According to a recent analysis published on Oxford University Press’s OUP Blog, the population of librarians in the United States has fallen by 1/3 since 1990.
I tweeted a brief reference to this study when it was first brought to my attention, which generated some questions from onlookers: How is “librarian” defined? Are school librarians included in the population studied? Have some of the jobs remained the same but with different job titles?
Since large trends in the world of librarianship are likely to be of some interest to readers of the Scholarly Kitchen, I thought I’d see if I could find answers to some of these questions and also share other key findings from the study.
One fundamental thing to understand about the study is that it’s based on US census data (as organized by the Minnesota Population Center), which apparently means that the professional designation “librarian” is defined by the respondent. Given that the designation is self-defined, and given that the study clearly assumes that some “librarians” do not have undergraduate degrees (see the “Gender and Education Wage Difference Chart” for clear evidence of that assumption), it appears that wherever the study refers to librarians we might more accurately substitute the term “library workers.”
The “Number of Librarians” chart provided by the study’s authors shows a slow but steady increase in the number of U.S. library workers between 1880 and 1950, at which point the number began to climb sharply:
This makes intuitive sense, since the postwar period was marked by significant increases in government spending on education (and especially higher education) generally.
What is perhaps more interesting is the fact that this accelerated rate of growth continues right through the recessions of the 1970s and 1980s without any pause. The 1990s mark a sudden and sharp reversal, one which itself has continued without pause despite the fact that the 1990s were a boom period for the US economy (interestingly, the decline seems to have eased up a bit since 2000). Why the number of self-identified librarians continued to grow strongly through two recessions, only to begin falling sharply during a period of relative prosperity, is something of a puzzle.
Other interesting findings include:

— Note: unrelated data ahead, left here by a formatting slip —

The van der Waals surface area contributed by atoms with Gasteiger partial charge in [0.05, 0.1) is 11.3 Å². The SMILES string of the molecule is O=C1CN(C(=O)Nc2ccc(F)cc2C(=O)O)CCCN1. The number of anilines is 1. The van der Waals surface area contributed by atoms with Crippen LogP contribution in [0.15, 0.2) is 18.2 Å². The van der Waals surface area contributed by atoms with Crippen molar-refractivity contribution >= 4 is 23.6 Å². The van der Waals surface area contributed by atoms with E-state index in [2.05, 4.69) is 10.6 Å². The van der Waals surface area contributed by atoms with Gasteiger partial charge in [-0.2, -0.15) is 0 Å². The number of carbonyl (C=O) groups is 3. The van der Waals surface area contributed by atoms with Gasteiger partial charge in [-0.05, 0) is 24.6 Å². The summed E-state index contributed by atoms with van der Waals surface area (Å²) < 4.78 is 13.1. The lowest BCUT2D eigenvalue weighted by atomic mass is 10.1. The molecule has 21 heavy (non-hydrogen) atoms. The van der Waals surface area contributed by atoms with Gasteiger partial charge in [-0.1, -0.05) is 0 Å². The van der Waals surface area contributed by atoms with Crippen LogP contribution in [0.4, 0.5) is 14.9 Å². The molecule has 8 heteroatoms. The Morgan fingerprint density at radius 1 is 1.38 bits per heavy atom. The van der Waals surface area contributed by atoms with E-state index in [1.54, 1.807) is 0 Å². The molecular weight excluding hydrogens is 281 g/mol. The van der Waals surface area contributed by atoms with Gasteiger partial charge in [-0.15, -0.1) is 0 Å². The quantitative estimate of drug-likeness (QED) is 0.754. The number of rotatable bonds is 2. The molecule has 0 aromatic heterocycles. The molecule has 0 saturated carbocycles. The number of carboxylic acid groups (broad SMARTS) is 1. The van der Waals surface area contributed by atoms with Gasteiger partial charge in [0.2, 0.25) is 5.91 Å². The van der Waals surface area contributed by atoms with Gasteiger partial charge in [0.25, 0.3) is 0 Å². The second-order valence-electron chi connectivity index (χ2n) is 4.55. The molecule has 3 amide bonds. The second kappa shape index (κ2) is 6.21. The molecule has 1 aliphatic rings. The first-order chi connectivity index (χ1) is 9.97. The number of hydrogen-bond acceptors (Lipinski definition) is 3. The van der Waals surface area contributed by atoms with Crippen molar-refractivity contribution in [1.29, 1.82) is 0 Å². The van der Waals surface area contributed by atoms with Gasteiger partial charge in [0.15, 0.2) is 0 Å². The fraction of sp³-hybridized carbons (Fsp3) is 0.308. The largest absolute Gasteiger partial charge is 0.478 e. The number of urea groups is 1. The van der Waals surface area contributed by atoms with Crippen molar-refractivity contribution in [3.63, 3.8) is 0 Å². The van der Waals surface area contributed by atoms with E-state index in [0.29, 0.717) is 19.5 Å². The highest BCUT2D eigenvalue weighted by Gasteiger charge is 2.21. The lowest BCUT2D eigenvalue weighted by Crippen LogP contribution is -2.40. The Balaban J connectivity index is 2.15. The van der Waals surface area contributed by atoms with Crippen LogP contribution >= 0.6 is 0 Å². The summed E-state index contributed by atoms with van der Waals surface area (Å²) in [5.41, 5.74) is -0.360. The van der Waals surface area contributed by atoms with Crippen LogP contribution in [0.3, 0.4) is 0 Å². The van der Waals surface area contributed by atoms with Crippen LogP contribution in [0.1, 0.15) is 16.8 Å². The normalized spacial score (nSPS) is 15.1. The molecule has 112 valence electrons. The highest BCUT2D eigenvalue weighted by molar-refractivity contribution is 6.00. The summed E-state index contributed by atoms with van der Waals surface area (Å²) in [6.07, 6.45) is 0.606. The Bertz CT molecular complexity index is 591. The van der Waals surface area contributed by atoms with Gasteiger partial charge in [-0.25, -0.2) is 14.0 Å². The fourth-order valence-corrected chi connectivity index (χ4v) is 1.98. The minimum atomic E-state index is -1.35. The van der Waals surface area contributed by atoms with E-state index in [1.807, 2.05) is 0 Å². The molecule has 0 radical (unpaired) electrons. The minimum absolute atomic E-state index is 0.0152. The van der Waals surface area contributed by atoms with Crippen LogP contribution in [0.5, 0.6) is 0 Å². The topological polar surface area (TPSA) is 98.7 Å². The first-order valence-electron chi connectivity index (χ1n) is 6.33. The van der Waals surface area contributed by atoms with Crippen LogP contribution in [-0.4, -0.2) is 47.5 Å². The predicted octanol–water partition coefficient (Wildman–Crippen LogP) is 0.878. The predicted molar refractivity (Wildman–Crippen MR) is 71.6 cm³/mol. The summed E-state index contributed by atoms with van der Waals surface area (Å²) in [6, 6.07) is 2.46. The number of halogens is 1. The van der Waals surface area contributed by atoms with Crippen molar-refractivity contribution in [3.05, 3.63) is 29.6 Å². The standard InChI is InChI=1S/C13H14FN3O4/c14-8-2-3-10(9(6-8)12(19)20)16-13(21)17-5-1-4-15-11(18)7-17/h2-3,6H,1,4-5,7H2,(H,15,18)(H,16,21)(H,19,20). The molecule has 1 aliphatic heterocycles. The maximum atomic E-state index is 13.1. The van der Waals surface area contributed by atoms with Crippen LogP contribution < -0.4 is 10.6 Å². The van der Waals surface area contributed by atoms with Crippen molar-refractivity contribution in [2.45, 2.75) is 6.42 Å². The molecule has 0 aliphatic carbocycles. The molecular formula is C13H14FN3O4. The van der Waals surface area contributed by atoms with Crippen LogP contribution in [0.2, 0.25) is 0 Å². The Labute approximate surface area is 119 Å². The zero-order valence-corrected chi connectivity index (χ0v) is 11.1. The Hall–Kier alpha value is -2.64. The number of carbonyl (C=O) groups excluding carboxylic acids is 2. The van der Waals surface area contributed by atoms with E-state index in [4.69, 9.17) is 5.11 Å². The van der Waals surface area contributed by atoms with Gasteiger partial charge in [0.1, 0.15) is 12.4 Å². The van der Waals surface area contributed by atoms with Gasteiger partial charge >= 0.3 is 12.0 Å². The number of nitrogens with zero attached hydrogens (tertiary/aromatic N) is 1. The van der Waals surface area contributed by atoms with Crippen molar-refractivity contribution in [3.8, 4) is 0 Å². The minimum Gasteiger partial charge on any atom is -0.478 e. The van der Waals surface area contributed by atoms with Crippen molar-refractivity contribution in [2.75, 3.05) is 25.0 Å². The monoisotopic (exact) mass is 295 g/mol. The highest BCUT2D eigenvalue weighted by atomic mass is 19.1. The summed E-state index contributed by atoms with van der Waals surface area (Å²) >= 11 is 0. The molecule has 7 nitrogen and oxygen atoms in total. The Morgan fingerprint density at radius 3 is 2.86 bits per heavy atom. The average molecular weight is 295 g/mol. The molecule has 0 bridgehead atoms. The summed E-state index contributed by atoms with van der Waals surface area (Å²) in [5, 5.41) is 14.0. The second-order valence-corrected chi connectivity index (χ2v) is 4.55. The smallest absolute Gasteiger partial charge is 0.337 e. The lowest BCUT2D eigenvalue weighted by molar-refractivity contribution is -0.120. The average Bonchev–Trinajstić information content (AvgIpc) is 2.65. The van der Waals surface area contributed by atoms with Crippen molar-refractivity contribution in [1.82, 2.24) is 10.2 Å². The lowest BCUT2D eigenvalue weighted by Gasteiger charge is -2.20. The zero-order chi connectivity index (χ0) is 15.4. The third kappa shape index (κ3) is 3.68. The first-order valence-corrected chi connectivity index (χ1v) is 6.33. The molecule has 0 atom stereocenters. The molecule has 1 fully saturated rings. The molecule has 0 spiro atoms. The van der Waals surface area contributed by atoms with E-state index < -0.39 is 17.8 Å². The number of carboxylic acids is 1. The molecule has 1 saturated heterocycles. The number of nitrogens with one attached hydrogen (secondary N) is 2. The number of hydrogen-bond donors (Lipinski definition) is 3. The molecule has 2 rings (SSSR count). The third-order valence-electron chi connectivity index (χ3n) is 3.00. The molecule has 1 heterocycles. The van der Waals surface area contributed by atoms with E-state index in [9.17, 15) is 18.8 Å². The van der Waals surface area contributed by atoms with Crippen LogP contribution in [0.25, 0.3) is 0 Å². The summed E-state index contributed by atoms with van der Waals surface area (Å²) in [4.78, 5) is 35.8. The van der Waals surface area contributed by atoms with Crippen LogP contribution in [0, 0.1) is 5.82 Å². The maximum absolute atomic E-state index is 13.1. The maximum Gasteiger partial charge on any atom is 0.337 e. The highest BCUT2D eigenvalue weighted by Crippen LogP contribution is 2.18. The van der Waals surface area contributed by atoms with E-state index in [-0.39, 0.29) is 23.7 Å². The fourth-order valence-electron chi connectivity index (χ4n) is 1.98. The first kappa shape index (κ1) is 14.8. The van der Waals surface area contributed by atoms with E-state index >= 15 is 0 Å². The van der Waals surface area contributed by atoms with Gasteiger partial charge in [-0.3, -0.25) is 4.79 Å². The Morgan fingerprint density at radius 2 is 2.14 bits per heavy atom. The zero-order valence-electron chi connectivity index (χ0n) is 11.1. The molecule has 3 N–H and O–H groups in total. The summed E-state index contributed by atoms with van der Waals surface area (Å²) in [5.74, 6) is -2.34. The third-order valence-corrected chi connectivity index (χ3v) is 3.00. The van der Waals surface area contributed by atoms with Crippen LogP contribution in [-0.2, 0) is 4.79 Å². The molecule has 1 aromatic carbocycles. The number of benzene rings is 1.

- Contrary to the conventional wisdom, librarianship (or at least self-identified “librarianship”) has historically been a relatively well-paid profession, and continues to be: in 1940, median librarian wages were 153% of the national average, and in 2009 they were 137% of the average — though at various times between those two decades they have been much closer to the median wage of all workers. This is especially interesting given that the study clearly includes non-MLS library workers among the “librarian” population.
- The unemployment rate among library workers is relatively low – one-fifth the national unemployment rate in 2009.
- Library work remains a female-dominated profession, though the female-to-male ratio used to be very different and has fluctuated over the years. In the 1880s a majority (52%) of library workers were men, whereas in 2009, 83% were women.
- The study suggests that men and women in professional librarian positions have an almost identical median wage; however, among those without college degrees there is an even greater income gap between the genders than exists in other professions.
There are also some interesting data points about marriage rates, age, race, and the distribution of public and private settings for library workers over time. But it’s the general population trend that I find particularly striking. I’m trying to decide how worrisome I should believe it to be. Does the depopulation of our workforce signal an encroaching senescence of the profession itself? Does it suggest that the boundaries that separate library work from other kinds of information work are breaking down?
Given the counterintuitive patterns of growth during recession and decline during boom periods, it seems unlikely that the trend can be explained in terms of recent fiscal hardship.
One thing is certain: it will be very interesting to see what the trend line looks like after the next ten-year census.